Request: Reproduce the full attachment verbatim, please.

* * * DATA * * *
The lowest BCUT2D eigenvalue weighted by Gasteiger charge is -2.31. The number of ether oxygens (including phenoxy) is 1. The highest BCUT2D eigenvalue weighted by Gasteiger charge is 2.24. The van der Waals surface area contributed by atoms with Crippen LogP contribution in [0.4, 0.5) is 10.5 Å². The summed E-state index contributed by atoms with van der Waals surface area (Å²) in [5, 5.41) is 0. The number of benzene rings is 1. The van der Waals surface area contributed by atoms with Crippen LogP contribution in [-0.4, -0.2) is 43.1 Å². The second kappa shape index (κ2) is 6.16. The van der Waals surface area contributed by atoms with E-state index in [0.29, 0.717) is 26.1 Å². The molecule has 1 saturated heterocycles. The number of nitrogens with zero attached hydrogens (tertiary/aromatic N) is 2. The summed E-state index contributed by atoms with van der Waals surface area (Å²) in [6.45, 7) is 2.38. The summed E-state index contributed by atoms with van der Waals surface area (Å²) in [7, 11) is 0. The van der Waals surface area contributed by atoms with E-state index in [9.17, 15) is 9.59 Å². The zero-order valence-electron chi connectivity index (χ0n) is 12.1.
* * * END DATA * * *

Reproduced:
The lowest BCUT2D eigenvalue weighted by Gasteiger charge is -2.31. The number of ether oxygens (including phenoxy) is 1. The highest BCUT2D eigenvalue weighted by Gasteiger charge is 2.24. The van der Waals surface area contributed by atoms with Crippen LogP contribution in [0.4, 0.5) is 10.5 Å². The summed E-state index contributed by atoms with van der Waals surface area (Å²) in [5, 5.41) is 0. The number of benzene rings is 1. The van der Waals surface area contributed by atoms with Crippen LogP contribution in [-0.4, -0.2) is 43.1 Å². The second kappa shape index (κ2) is 6.16. The van der Waals surface area contributed by atoms with E-state index in [0.29, 0.717) is 26.1 Å². The molecule has 1 saturated heterocycles. The number of nitrogens with zero attached hydrogens (tertiary/aromatic N) is 2. The summed E-state index contributed by atoms with van der Waals surface area (Å²) in [6.45, 7) is 2.38. The summed E-state index contributed by atoms with van der Waals surface area (Å²) in [7, 11) is 0. The van der Waals surface area contributed by atoms with E-state index in [9.17, 15) is 9.59 Å². The zero-order valence-electron chi connectivity index (χ0n) is 12.1.